Beyond pressure, they’ll also play some games with their defensive line, though they’re not a team big on stunting.
Free safety Andrew Wingard rightly gets a lot of press because of an outstanding 2015 season, but I think a lot of people have overlooked strong safety Marcus Epps. With Wyoming frequently dropping safeties into the box and spilling the ball to those players, Epps has substantial responsibility in the run game. Thankfully for the Cowboys he’s a great open field tackler who constantly brought Northern Illinois ball carriers down in 1 v 1 match ups:
Because of his run support responsibilities, though, Epps is attackable in the passing game. He gets caught looking inside and Northern Illinois often snuck receivers out into the flats as he was late getting to them. Nebraska has these types of routes all over the playbook, and I expect them to use them heavily to take advantage of Epps’ poor eye discipline and tendency to jump up in run support.
For as good as Wyoming’s defensive front 7 is in playing solid against the run, their linebackers aren’t great pass defenders. They frequently fail to get the proper depth in their pass drops, leaving interior receivers free down the seam. They also get picked too often on crossing routes, losing communication with each other and the Cowboys’ secondary players. Finally, as with Epps, they’ll get caught looking the backfield and are susceptible to play action into the flats:
They had this problem all night long, largely because they play the run so strong that something has to give. I expect Nebraska to attack this frequently with its backs and also Brandon Reilly, a guy strong on jet sweeps who can catch the ball a little too.
Coming off the heels of a Fresno State game where Danny Langsdorf was content to run it 80% of the time, this will be an interesting match up. Nebraska wants to run the ball to protect its QB, and Wyoming designs everything in its defense, almost to an extreme, to stop the run. If Langsdorf opens up the throttle a bit, Nebraska has more than enough at the WR and TE position to work Wyoming’s defense over on play action and with its perimeter screen package. Yet doing that brings the turnover into play, as the Huskers haven’t shown the ability to consistently pass the ball over the last three years without finding the other team at least a time or two.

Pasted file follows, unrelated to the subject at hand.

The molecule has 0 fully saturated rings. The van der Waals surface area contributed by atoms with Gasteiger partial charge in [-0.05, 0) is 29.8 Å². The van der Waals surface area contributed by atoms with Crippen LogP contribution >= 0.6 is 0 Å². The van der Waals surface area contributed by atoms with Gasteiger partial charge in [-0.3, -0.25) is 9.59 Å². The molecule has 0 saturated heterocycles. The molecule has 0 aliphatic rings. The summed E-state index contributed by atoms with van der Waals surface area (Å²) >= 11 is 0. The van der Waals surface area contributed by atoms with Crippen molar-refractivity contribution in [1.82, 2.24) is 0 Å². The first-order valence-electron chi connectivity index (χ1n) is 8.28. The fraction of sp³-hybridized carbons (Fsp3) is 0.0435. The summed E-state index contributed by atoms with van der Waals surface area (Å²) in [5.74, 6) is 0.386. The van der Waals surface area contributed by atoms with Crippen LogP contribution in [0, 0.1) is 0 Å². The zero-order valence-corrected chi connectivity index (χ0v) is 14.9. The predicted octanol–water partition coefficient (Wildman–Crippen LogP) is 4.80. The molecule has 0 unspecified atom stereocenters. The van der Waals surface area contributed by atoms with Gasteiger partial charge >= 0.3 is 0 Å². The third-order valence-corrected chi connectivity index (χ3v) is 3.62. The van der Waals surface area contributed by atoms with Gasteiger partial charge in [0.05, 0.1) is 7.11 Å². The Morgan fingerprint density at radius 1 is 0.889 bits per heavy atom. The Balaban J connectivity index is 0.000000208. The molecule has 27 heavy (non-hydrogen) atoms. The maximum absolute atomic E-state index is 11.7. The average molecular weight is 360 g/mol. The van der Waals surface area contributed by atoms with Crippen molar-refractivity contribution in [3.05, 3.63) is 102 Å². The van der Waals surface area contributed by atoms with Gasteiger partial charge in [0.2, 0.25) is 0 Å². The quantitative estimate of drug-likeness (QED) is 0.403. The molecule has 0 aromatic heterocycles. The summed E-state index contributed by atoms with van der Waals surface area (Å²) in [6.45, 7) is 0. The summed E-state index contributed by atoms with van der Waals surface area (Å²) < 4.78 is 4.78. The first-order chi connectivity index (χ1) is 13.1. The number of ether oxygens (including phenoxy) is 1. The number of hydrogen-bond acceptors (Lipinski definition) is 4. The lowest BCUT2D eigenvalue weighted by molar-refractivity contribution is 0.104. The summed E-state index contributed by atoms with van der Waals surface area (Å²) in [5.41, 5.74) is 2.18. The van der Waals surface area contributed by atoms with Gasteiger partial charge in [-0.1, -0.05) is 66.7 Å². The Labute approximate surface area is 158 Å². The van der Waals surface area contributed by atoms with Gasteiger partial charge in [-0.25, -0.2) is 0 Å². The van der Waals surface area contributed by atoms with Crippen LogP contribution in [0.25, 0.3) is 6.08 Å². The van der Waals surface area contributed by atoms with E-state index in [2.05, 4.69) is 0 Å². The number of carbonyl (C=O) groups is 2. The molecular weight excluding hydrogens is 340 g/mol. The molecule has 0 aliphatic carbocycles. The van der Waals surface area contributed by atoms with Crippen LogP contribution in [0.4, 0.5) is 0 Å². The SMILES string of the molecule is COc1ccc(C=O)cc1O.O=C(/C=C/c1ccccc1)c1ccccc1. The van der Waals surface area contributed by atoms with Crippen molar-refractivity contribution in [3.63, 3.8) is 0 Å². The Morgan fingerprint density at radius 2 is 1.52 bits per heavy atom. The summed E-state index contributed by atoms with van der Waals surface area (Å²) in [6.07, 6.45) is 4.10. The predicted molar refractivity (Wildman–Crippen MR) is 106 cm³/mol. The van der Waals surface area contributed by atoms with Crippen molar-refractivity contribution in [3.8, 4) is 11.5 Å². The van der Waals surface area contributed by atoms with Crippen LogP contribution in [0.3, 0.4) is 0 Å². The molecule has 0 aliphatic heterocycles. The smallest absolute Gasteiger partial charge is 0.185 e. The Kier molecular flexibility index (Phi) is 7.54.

Even if Nebraska doesn’t open it up, Tommy Armstrong presents a run threat that Northern Illinois simply didn’t have. With Wyoming reacting hard to jet sweeps and leaving the weak side exposed, QB Counter OH to the weak side off jet sweep could spring some big runs for #4. Our recent heavy reliance on the Read play also makes it difficult for Wyoming to play their safeties strong to the run, as doing so would leave a LB or DE on Armstrong one on one on the weak side with no safety help. That’s a match up Nebraska will take every time.
Ultimately, I think this is a game where Nebraska struggles early, but finds sustainable success with its screen package before finally hitting some big plays on play action. I can see Langsdorf trying to establish the interior run game early, but Wyoming will commit an extra safety to the box and sell out to stop the run. In the end, though, Nebraska just has too many good perimeter players for that to be a viable 60-minute strategy, and I think Riley and Langsdorf will open it up for Tommy to find those guys as the game goes on. Give me a close game through the first 35 minutes before Nebraska eventually covers the spread with a late TD.